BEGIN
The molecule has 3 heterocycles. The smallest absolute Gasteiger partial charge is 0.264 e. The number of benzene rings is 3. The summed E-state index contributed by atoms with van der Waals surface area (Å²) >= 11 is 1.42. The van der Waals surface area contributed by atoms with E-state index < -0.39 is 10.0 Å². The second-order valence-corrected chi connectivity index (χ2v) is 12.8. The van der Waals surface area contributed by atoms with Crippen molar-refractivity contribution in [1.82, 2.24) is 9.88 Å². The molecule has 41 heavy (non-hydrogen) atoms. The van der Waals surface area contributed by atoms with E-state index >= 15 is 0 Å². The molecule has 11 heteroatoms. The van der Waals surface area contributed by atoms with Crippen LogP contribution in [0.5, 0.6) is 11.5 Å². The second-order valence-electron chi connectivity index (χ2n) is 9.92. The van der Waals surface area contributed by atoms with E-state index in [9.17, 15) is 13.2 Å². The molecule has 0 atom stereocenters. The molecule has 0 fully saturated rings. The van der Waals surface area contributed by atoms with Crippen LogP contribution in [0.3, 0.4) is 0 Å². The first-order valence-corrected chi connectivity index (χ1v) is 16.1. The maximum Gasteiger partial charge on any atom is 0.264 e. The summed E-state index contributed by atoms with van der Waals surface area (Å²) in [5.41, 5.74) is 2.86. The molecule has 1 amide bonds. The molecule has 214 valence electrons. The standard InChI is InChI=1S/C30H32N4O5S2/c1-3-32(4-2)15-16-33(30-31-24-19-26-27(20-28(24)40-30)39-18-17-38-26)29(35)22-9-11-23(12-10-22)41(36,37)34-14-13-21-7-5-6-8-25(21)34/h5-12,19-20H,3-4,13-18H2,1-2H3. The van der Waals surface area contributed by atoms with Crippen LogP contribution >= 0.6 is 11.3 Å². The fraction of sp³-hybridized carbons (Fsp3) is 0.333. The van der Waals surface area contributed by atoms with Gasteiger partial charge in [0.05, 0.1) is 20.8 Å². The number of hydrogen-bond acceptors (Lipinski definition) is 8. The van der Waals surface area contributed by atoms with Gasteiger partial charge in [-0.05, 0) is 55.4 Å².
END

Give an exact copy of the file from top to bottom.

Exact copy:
The molecule has 3 heterocycles. The smallest absolute Gasteiger partial charge is 0.264 e. The number of benzene rings is 3. The summed E-state index contributed by atoms with van der Waals surface area (Å²) >= 11 is 1.42. The van der Waals surface area contributed by atoms with E-state index < -0.39 is 10.0 Å². The second-order valence-corrected chi connectivity index (χ2v) is 12.8. The van der Waals surface area contributed by atoms with Crippen molar-refractivity contribution in [1.82, 2.24) is 9.88 Å². The molecule has 41 heavy (non-hydrogen) atoms. The van der Waals surface area contributed by atoms with E-state index >= 15 is 0 Å². The molecule has 11 heteroatoms. The van der Waals surface area contributed by atoms with Crippen LogP contribution in [0.5, 0.6) is 11.5 Å². The second-order valence-electron chi connectivity index (χ2n) is 9.92. The van der Waals surface area contributed by atoms with E-state index in [9.17, 15) is 13.2 Å². The molecule has 0 atom stereocenters. The molecule has 0 fully saturated rings. The van der Waals surface area contributed by atoms with Crippen LogP contribution in [0.3, 0.4) is 0 Å². The first-order valence-corrected chi connectivity index (χ1v) is 16.1. The maximum Gasteiger partial charge on any atom is 0.264 e. The summed E-state index contributed by atoms with van der Waals surface area (Å²) in [5.41, 5.74) is 2.86. The molecule has 1 amide bonds. The molecule has 214 valence electrons. The standard InChI is InChI=1S/C30H32N4O5S2/c1-3-32(4-2)15-16-33(30-31-24-19-26-27(20-28(24)40-30)39-18-17-38-26)29(35)22-9-11-23(12-10-22)41(36,37)34-14-13-21-7-5-6-8-25(21)34/h5-12,19-20H,3-4,13-18H2,1-2H3. The van der Waals surface area contributed by atoms with Crippen LogP contribution >= 0.6 is 11.3 Å². The fraction of sp³-hybridized carbons (Fsp3) is 0.333. The van der Waals surface area contributed by atoms with Gasteiger partial charge in [0.05, 0.1) is 20.8 Å². The number of hydrogen-bond acceptors (Lipinski definition) is 8. The van der Waals surface area contributed by atoms with Gasteiger partial charge in [-0.05, 0) is 55.4 Å².